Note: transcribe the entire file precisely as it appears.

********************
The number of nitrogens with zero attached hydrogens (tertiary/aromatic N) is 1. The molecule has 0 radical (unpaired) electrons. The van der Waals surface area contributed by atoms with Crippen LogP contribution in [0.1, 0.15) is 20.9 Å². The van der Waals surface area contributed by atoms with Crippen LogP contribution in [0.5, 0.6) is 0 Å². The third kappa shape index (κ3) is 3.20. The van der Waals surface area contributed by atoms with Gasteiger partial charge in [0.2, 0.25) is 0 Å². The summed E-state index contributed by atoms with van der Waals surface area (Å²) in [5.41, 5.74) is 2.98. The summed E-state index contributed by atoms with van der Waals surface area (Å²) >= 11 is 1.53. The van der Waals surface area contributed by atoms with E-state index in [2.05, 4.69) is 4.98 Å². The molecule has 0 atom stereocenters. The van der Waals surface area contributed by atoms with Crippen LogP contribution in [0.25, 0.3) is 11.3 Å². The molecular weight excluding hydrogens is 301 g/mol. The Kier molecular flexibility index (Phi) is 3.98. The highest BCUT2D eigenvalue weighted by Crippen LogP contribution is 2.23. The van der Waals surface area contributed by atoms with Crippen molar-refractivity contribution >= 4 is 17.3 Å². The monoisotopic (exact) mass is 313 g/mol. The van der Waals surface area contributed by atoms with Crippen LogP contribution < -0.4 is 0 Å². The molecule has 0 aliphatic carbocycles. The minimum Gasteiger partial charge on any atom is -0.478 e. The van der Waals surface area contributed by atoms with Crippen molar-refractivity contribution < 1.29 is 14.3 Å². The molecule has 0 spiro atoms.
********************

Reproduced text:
The number of nitrogens with zero attached hydrogens (tertiary/aromatic N) is 1. The molecule has 0 radical (unpaired) electrons. The van der Waals surface area contributed by atoms with Crippen LogP contribution in [0.1, 0.15) is 20.9 Å². The van der Waals surface area contributed by atoms with Crippen LogP contribution in [0.5, 0.6) is 0 Å². The third kappa shape index (κ3) is 3.20. The van der Waals surface area contributed by atoms with Gasteiger partial charge in [0.2, 0.25) is 0 Å². The summed E-state index contributed by atoms with van der Waals surface area (Å²) in [5.41, 5.74) is 2.98. The summed E-state index contributed by atoms with van der Waals surface area (Å²) >= 11 is 1.53. The van der Waals surface area contributed by atoms with E-state index in [2.05, 4.69) is 4.98 Å². The molecule has 0 atom stereocenters. The van der Waals surface area contributed by atoms with Crippen LogP contribution in [0.25, 0.3) is 11.3 Å². The molecular weight excluding hydrogens is 301 g/mol. The Kier molecular flexibility index (Phi) is 3.98. The highest BCUT2D eigenvalue weighted by Crippen LogP contribution is 2.23. The van der Waals surface area contributed by atoms with Crippen molar-refractivity contribution >= 4 is 17.3 Å². The monoisotopic (exact) mass is 313 g/mol. The van der Waals surface area contributed by atoms with Crippen LogP contribution < -0.4 is 0 Å². The molecule has 0 aliphatic carbocycles. The minimum Gasteiger partial charge on any atom is -0.478 e. The van der Waals surface area contributed by atoms with Crippen molar-refractivity contribution < 1.29 is 14.3 Å². The molecule has 0 spiro atoms.